Alternator repairs often involve a simple replacement of the serpentine belt. The cost of this repair can vary between $60 and $200. While the replacement part itself is relatively inexpensive, most of the cost is due to labor. Replacing the belt involves disconnecting the battery, removing the belt, unbolting the alternator and removing the wire connectors. This can be a time-consuming process, and some models are more complex than others.
To ensure a quality alternator repair and a fair price, bring your vehicle to Bowers Automotive in Colorado Springs. Our technicians have over 26 years of experience in dealing with alternator problems and repair. When you entrust your vehicle to us, you can expect the highest standards and responsible workmanship. Our auto shop is fully stocked with the latest diagnostic tools and sensors for working on electrical systems. Ignition systems, batteries, alternators, and computer sensors in all makes and models of vehicles routinely repaired here. For more information and to schedule an appointment, visit our website today.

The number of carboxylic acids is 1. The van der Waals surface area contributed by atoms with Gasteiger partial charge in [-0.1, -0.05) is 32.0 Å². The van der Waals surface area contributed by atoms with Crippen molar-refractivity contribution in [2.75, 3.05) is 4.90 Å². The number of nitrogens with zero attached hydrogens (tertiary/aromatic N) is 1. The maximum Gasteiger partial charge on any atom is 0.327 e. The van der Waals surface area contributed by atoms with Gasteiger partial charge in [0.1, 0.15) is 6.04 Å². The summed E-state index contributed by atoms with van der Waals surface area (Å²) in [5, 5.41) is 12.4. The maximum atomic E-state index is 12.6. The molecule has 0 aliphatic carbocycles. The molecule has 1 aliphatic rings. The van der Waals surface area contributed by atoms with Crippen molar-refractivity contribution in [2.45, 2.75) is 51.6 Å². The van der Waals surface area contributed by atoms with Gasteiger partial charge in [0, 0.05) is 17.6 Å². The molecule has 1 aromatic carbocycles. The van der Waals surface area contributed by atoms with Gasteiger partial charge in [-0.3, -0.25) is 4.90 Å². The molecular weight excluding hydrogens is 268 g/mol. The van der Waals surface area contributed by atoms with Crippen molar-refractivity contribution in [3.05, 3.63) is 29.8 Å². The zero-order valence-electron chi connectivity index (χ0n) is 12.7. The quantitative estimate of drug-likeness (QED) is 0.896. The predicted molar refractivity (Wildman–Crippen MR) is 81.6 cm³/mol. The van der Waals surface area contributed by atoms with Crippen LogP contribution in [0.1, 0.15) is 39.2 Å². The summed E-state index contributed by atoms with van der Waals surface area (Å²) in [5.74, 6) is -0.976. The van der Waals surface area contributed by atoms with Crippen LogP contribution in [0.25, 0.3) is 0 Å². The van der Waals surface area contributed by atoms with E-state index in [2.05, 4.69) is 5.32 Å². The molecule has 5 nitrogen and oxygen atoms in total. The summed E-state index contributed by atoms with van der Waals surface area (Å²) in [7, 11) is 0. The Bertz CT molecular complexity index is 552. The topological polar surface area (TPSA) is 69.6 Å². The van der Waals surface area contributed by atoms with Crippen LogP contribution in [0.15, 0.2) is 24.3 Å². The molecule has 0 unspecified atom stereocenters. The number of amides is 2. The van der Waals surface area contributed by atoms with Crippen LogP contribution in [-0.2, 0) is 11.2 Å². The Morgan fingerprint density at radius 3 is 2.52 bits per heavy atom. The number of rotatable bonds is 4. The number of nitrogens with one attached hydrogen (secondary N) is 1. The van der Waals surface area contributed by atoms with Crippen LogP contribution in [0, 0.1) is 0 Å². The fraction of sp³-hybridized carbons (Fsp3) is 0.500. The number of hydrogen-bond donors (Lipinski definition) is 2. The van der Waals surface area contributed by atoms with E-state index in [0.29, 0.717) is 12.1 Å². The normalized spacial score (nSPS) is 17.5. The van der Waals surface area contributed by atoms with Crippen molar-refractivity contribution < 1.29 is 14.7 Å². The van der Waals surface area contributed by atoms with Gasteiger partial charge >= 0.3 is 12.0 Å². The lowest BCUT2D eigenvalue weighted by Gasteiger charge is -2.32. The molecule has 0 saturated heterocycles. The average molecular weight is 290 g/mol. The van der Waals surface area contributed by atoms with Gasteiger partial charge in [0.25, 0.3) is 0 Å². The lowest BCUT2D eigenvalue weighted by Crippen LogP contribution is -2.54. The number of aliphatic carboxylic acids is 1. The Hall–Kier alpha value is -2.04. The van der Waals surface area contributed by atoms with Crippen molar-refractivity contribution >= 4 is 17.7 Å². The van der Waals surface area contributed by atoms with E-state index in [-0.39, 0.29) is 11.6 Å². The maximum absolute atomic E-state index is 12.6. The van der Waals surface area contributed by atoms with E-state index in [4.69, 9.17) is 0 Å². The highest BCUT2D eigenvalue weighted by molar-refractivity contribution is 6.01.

January 30, 2017
Radiator Flush Helps Engine's Cooling System
If you have ever heard your mechanic recommending a radiator flush and wondered how a radiator flush helps your engine’s cooling system? At Bowers Automotive we love when our customers ask questions. We think every driver should have a basic understanding of their vehicle, but we know that some are too busy or embarrassed to ask us for thorough explanations of every service we offer. Here, we explain what you need to know about radiator flushes and how often it should be done.
Combustion engines, like those found in most vehicles driven today, need to burn fuel to produce energy and power the vehicle. In doing this, they produce more heat than is necessary. If the engine parts are exposed to an excess of heat, they can quickly become damaged and stop functioning. This is where your car cooling system comes in. A liquid coolant circulates around the engine and through the radiator, allowing excess heat to escape and preventing your engine from overheating.
The liquid coolant is made up of a mixture of water and antifreeze. Over time this coolant breaks down and becomes acidic. If not regularly changed, it can corrode the inside of the cooling system, causing permanent damage. A radiator flush involves removing the old coolant and replacing it with a fresh batch. Additionally, your mechanic may also use chemicals to clean out the build-up of waste and scale deposits from inside of the radiator and cooling system.